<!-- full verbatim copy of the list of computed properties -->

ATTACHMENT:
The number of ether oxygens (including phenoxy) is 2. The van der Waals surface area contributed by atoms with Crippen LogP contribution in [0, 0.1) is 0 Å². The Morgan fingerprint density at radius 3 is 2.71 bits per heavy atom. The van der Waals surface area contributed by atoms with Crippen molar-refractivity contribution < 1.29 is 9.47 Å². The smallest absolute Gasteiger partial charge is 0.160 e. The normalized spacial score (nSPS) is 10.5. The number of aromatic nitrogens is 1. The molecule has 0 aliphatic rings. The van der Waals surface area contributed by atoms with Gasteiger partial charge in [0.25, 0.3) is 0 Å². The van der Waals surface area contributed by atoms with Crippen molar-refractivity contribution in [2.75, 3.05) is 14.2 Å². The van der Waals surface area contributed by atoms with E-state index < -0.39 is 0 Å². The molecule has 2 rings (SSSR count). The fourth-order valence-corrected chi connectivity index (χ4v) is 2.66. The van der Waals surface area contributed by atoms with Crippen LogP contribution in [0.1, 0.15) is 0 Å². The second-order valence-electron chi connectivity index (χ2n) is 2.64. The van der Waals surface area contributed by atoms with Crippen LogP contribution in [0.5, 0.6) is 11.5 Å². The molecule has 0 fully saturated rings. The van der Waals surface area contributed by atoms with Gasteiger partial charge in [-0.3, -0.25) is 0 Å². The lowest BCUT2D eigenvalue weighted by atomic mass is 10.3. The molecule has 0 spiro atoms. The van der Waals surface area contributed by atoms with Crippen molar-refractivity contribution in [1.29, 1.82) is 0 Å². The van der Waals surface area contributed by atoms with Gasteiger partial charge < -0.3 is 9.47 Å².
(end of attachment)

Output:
The number of ether oxygens (including phenoxy) is 2. The van der Waals surface area contributed by atoms with Crippen LogP contribution in [0, 0.1) is 0 Å². The Morgan fingerprint density at radius 3 is 2.71 bits per heavy atom. The van der Waals surface area contributed by atoms with Crippen molar-refractivity contribution < 1.29 is 9.47 Å². The smallest absolute Gasteiger partial charge is 0.160 e. The normalized spacial score (nSPS) is 10.5. The number of aromatic nitrogens is 1. The molecule has 0 aliphatic rings. The van der Waals surface area contributed by atoms with Gasteiger partial charge in [0.25, 0.3) is 0 Å². The van der Waals surface area contributed by atoms with Crippen molar-refractivity contribution in [2.75, 3.05) is 14.2 Å². The van der Waals surface area contributed by atoms with E-state index < -0.39 is 0 Å². The molecule has 2 rings (SSSR count). The fourth-order valence-corrected chi connectivity index (χ4v) is 2.66. The van der Waals surface area contributed by atoms with Crippen LogP contribution in [0.1, 0.15) is 0 Å². The second-order valence-electron chi connectivity index (χ2n) is 2.64. The van der Waals surface area contributed by atoms with Crippen LogP contribution in [0.5, 0.6) is 11.5 Å². The molecule has 0 fully saturated rings. The van der Waals surface area contributed by atoms with Gasteiger partial charge in [-0.3, -0.25) is 0 Å². The lowest BCUT2D eigenvalue weighted by atomic mass is 10.3. The molecule has 0 spiro atoms. The van der Waals surface area contributed by atoms with Crippen molar-refractivity contribution in [1.29, 1.82) is 0 Å². The van der Waals surface area contributed by atoms with Gasteiger partial charge < -0.3 is 9.47 Å².